Under-ripe coffee fruits are visually stunning, but make for an awfully astringent cup of coffee.
The under-ripe coffee is separated from ripe coffee by the pulper that peels off the fruit skin, or in some cases by the traditional “criba” drum. Both these function by way of the distinct difference in hardness between a ripe and unripe coffee cherry. The unripe green fruit is rock hard, and even with the application of friction, the skin will not separate from the nascent mucilage layer. The mucilage of the ripe fruit has softened and the skin can be peeled away. In the case of the "criba", the green fruit will not pass between the slats in the rotating drum, and is washed out the end by a flow of water, where the ripe fruits pass through into a separate pulper.
Underripes, what would roast up as “quakers”, are separated to be sold for institutional grade coffee or “local consumption." Which touches on one of the great oxymorons of coffee: If you want really bad coffee, go to a country that grows it. traditionally the bad coffee is kept in-country since coffee has essentially been a cash crop. That is changing in Brazil, but only on a small scale at and at a handful of shops and roasteries, many in Sao Paulo.
A salad spinner principle applied to coffee... Some mills are running wet coffee coming out of the wet mill and bound for the drying patios through a centrifuge. It removes excess water from the coffee and ensures faster, more even drying in the sun.
Other ways to save labor in coffee processing include bicycles and motorcycles adapted for raking coffee. In other Latin countries this is done by worker hauling heavy wood rakes over the coffee to rotate it and ensure even drying. But why walk when you can ride?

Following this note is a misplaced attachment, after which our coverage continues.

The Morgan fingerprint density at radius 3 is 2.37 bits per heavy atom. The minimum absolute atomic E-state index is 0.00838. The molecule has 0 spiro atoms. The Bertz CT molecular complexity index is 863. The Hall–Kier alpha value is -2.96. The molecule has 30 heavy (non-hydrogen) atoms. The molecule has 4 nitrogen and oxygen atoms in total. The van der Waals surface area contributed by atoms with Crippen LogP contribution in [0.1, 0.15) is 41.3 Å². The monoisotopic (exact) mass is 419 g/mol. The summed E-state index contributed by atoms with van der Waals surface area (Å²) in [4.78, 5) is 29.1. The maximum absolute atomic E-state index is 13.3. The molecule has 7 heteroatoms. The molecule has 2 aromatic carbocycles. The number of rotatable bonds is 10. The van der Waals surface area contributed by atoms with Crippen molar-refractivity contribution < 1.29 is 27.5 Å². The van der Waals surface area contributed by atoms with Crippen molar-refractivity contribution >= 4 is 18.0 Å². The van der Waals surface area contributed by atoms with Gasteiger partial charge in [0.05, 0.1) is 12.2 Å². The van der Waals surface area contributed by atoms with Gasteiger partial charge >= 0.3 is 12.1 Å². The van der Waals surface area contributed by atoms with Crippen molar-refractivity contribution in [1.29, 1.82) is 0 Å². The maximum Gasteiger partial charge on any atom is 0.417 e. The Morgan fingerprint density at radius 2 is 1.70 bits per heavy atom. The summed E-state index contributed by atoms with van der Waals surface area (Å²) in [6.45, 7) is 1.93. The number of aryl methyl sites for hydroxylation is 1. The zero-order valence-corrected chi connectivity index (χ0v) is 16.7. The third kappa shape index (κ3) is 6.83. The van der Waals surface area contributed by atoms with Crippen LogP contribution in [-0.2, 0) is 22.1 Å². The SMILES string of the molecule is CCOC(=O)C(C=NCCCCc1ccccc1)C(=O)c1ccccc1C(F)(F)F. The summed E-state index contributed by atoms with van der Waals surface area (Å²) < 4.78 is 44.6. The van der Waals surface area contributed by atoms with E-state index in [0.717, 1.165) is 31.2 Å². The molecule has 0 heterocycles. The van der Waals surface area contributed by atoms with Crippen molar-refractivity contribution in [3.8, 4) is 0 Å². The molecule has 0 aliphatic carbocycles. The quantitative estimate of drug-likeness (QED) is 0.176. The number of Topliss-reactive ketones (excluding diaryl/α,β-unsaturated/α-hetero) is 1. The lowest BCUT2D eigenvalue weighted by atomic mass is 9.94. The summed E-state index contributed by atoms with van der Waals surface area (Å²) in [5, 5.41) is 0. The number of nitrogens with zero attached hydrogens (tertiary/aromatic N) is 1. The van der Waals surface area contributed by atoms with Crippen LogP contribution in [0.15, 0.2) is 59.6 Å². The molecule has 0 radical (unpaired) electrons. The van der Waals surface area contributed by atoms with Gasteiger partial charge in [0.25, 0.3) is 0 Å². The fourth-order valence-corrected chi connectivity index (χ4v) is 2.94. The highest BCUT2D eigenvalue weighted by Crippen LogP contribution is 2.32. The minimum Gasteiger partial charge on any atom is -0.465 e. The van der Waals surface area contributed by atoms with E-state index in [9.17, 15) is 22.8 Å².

The Dry Mill Solution (Machines Work for Cheap)
Few countries put as much stock in the operations at the dry mill to further remove problem beans. They use the same methods as found elsewhere, namely “density tables” that can separate light-weight coffee, electronic color sorting to catch yellow or white beans and immatures, and screening machines to separate small beans and broken pieces.
Machine color separators are used in many dry mills worldwide, but without hand selection in harvesting or hand sorting in the dry mill, Brazil relies on them remove defects and improve cup quality
But other origins use this as refinement in a system where they have not allowed much “bad” coffee cherry to enter. They are assuming the cost to get unripes and over-ripes, floaters and black beans, out of the general pool of good coffee is much more expensive than having their pickers select only ripe coffee to begin with. In many countries, pickers will re-sort the coffee cherries at the mill as well, before turning them in. But Brazil refutes the old acronym GIGO (Garbage In, Garbage Out), and relies on the equipment to burnish the quality that starts with rather trashy coffee picking.
Hacking the coffee trees to the trunk with large gas shrubbers. This is pruning and harvesting all in one.
Even More Rambo-esque: Hacking the Harvest
On this trip I was exposed to an entirely new approach … jaw-dropping in fact. At this farm in Sul de Minas, they cut the entire branch off the coffee tree with all the fruit intact, and feed it into an oversized separator that shreds everything put into it, and ultimately removes the fruit from the sticks and leaves. The process starts with 2 people working with long-bladed gas “shrubbers”. They lay down tarps between the trees, then methodically hack the top and branches to about 6 inches from the trunk. The remaining cherry on near the trunk is hand harvested later. The branches are collected, tossed in a wheelbarrow, dumped into a cart attached to a tractor, and hauled to the movable “coffee separator”.
Hauling the branches, loaded with coffee cherry, to the tractor, which takes it to the Separator.